Harvard’s Joint Center for Housing Studies recently released its 2015 State of the Nation’s Housing report. In the decade to 2014, an average of 770,000 renter households have formed, the fastest pace since the late 1980s when Baby Boomer’s nests were emptying. This would not necessarily be bad news if it was purely a case of millennials moving out of their parent’s homes and into apartments as Generation X’ers moved up into their first home. But that is decidedly not the case for the 42.3 million Americans who rent today, many of whom would rather own their own slice of the supposed American Dream but remain trapped in rentership.
Why is that? In 1980, only 22.9 percent of the population ages 18 to 34 lived with their parents. Today, 30.3 percent of millennials, those born 1985-2004, find themselves in that same unmoored boat. The most obvious reason behind this troubling trend is the increase is student debt. The share of renters carrying student debt increased from 30 percent in 2004 to 41 percent in 2013, the latest year for which data are available. The kicker: the average amount of debt has risen nearly 50 percent to $30,700.
One of the most damaging legacies of the housing bubble is the wreckage that remains due to the lax lending standards which allowed parents to tap their swollen home equity to finance their children’s college costs. It’s plain that monetary policy has been impotent in staunching the continued rise in higher education inflation. Ergo, accruing student debt has been the only way for many millennials to stay the course. Their pricey educations are clearly not a gift that keeps on giving considering where so many are forced to call home.
One could argue that Fed policy has only had an inadvertent effect on the stratosphere-reaching cost of higher education. The ease with which student loans can be accessed and a cultural stubbornness that insists that every child should attend college, regardless of its value in the after-degree world, have both played their part in this debt-ridden tragedy.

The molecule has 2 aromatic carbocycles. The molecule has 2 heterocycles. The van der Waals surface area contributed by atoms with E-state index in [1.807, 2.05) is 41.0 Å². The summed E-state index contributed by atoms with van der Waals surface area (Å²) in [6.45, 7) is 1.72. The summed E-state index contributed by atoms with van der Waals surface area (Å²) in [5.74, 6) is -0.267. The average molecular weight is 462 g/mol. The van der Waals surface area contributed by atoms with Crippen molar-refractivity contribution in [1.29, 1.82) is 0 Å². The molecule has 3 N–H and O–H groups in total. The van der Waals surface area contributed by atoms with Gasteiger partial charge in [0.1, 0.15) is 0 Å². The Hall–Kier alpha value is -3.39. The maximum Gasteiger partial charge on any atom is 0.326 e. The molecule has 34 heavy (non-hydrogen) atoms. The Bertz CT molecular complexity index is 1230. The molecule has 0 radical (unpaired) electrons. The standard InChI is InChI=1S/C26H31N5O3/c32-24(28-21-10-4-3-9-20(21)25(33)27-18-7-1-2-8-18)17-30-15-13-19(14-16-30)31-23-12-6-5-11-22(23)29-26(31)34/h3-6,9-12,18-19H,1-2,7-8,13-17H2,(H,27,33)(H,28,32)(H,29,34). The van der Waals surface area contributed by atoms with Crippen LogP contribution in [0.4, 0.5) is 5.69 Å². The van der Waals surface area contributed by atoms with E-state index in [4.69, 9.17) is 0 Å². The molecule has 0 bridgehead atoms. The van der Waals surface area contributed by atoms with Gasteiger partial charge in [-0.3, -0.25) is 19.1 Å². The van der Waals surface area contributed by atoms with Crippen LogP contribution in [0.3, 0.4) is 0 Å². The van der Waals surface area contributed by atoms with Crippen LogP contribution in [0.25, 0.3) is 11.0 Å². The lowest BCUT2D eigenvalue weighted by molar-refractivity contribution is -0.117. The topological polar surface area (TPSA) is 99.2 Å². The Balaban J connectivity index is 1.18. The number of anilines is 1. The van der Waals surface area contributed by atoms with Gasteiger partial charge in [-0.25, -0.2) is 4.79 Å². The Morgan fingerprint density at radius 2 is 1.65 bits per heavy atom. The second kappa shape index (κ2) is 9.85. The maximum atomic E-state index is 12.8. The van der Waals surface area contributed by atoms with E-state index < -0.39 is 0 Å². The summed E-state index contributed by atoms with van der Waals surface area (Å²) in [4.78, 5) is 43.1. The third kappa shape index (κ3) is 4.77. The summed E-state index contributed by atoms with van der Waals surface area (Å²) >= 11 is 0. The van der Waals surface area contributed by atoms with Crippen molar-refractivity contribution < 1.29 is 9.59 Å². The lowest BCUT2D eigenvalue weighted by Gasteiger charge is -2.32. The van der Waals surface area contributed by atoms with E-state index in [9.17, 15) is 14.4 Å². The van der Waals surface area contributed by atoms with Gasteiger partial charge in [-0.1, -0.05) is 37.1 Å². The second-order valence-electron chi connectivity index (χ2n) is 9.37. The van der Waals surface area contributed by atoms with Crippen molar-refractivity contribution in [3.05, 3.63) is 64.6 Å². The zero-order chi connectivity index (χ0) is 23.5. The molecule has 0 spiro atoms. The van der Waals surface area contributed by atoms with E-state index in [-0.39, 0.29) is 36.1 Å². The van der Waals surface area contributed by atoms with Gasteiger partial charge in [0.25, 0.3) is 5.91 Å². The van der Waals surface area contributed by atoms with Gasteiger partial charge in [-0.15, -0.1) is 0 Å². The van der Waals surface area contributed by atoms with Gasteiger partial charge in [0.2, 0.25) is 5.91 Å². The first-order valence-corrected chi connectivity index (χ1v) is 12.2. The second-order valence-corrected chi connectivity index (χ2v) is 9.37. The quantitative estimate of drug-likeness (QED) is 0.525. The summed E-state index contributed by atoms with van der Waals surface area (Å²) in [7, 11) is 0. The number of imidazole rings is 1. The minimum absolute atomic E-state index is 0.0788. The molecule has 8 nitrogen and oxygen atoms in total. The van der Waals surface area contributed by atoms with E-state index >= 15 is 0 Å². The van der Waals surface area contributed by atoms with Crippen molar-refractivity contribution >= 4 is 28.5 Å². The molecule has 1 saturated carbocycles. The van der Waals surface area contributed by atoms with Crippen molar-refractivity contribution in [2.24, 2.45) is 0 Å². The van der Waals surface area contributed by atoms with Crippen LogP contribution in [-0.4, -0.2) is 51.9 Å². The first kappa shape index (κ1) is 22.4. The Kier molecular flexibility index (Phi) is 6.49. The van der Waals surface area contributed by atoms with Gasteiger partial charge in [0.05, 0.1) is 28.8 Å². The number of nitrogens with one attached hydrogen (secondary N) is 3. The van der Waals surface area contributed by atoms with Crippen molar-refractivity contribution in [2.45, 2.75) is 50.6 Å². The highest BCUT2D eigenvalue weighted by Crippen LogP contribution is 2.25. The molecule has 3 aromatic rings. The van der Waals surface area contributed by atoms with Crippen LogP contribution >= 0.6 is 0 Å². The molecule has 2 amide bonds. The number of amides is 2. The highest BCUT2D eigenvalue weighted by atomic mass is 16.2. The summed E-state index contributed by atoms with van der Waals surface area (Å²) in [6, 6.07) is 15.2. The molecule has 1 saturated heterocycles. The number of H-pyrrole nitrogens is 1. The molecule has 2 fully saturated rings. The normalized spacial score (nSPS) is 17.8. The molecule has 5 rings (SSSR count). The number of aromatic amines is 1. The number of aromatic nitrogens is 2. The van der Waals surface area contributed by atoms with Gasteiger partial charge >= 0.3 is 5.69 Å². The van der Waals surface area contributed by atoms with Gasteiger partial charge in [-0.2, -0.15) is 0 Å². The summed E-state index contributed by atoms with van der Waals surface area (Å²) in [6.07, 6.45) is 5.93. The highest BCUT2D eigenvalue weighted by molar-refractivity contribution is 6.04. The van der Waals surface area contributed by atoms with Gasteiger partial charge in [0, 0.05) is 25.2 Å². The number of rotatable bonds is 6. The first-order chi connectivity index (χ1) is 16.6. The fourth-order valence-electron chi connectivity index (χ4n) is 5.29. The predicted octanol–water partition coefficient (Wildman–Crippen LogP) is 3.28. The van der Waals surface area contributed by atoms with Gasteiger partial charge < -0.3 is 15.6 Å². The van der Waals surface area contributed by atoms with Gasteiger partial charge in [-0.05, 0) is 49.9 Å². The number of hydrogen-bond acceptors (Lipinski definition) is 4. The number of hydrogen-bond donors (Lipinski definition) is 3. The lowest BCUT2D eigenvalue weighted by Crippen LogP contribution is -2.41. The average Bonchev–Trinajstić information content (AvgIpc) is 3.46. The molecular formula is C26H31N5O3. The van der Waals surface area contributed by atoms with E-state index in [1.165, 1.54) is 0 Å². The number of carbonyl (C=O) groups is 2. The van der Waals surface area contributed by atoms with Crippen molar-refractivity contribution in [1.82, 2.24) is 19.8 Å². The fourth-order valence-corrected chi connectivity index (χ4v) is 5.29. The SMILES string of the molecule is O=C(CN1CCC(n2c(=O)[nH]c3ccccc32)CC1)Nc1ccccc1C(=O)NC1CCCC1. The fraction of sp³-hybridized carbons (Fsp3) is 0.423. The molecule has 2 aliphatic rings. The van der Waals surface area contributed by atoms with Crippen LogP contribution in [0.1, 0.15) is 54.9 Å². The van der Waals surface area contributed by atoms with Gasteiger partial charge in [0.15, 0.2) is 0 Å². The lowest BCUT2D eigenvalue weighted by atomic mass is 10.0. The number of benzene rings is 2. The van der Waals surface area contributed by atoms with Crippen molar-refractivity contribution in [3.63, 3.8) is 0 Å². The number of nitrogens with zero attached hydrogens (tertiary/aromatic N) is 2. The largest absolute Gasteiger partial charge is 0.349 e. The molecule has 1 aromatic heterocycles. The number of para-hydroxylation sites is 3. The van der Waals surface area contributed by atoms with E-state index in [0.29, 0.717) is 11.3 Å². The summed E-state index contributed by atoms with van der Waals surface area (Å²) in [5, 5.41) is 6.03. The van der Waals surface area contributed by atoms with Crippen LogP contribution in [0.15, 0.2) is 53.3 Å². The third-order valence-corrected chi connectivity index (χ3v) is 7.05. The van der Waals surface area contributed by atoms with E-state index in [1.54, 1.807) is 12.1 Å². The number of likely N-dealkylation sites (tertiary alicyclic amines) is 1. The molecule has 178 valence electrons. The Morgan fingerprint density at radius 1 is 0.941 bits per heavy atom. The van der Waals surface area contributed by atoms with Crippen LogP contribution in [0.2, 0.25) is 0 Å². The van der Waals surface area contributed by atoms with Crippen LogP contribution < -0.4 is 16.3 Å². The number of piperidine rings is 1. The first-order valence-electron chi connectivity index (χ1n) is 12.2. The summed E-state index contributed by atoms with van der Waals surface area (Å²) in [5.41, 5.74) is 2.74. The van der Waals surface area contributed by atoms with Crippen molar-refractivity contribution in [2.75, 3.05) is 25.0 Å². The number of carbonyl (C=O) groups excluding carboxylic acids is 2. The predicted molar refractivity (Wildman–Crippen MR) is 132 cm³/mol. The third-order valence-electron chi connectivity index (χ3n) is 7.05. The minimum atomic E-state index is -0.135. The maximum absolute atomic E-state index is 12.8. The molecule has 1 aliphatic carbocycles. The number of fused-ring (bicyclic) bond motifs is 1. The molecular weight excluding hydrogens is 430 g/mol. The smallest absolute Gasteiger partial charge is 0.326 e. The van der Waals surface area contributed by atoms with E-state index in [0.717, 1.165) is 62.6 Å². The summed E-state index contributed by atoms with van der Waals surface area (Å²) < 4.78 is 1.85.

What is undeniable is the direct effect Fed policy has had on runaway rental inflation. Eras of low interest rates never fail to attract investment dollars to anything with a discernible yield. Unlike less attractive commercial real estate sectors such as retail and industrial, in the years following the housing bust, multifamily developers enjoyed unencumbered access to cheap financing. This sector is “awash in capital” according to a recent report, which has catapulted multifamily to the top-performing commercial real estate sector: Multifamily property prices are 25 percent above their 2007 peak compared with an aggregate that captures all sectors which is up by 10 percent.
In keeping with Wall Street’s Michael Douglas’ character’s mantra that “Greed is Good,” a recent study found that 82 percent of the apartments that came to market from 2012 to 2014 have been high end properties that command lofty rents. Why should investors settle for less when they can chase major-market multifamily properties whose prices are up 47 percent, nearly double that of multifamily as a whole? It’s no wonder rents are out of control. But don’t worry, the Fed tells us inflation is too low.